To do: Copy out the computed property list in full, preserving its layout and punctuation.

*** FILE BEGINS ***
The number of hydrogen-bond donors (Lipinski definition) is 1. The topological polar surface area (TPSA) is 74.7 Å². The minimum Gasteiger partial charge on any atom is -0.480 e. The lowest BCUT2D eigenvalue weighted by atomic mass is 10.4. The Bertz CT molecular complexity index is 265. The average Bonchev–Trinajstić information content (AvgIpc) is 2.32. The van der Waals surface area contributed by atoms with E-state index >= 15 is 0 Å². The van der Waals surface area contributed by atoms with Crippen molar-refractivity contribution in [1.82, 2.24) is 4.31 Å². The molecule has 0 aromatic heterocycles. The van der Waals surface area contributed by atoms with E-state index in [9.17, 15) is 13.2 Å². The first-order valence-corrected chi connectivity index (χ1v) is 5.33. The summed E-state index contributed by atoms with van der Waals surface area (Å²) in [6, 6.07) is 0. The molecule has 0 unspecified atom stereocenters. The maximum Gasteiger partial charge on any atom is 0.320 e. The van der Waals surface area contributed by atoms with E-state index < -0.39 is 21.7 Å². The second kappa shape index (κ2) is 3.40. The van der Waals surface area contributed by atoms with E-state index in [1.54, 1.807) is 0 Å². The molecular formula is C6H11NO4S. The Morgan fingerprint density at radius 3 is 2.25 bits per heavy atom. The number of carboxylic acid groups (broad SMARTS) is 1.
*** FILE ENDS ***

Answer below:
The number of hydrogen-bond donors (Lipinski definition) is 1. The topological polar surface area (TPSA) is 74.7 Å². The minimum Gasteiger partial charge on any atom is -0.480 e. The lowest BCUT2D eigenvalue weighted by atomic mass is 10.4. The Bertz CT molecular complexity index is 265. The average Bonchev–Trinajstić information content (AvgIpc) is 2.32. The van der Waals surface area contributed by atoms with E-state index >= 15 is 0 Å². The van der Waals surface area contributed by atoms with Crippen molar-refractivity contribution in [1.82, 2.24) is 4.31 Å². The molecule has 0 aromatic heterocycles. The van der Waals surface area contributed by atoms with E-state index in [9.17, 15) is 13.2 Å². The first-order valence-corrected chi connectivity index (χ1v) is 5.33. The summed E-state index contributed by atoms with van der Waals surface area (Å²) in [6, 6.07) is 0. The molecule has 0 unspecified atom stereocenters. The maximum Gasteiger partial charge on any atom is 0.320 e. The van der Waals surface area contributed by atoms with E-state index < -0.39 is 21.7 Å². The second kappa shape index (κ2) is 3.40. The van der Waals surface area contributed by atoms with E-state index in [1.54, 1.807) is 0 Å². The molecular formula is C6H11NO4S. The Morgan fingerprint density at radius 3 is 2.25 bits per heavy atom. The number of carboxylic acid groups (broad SMARTS) is 1.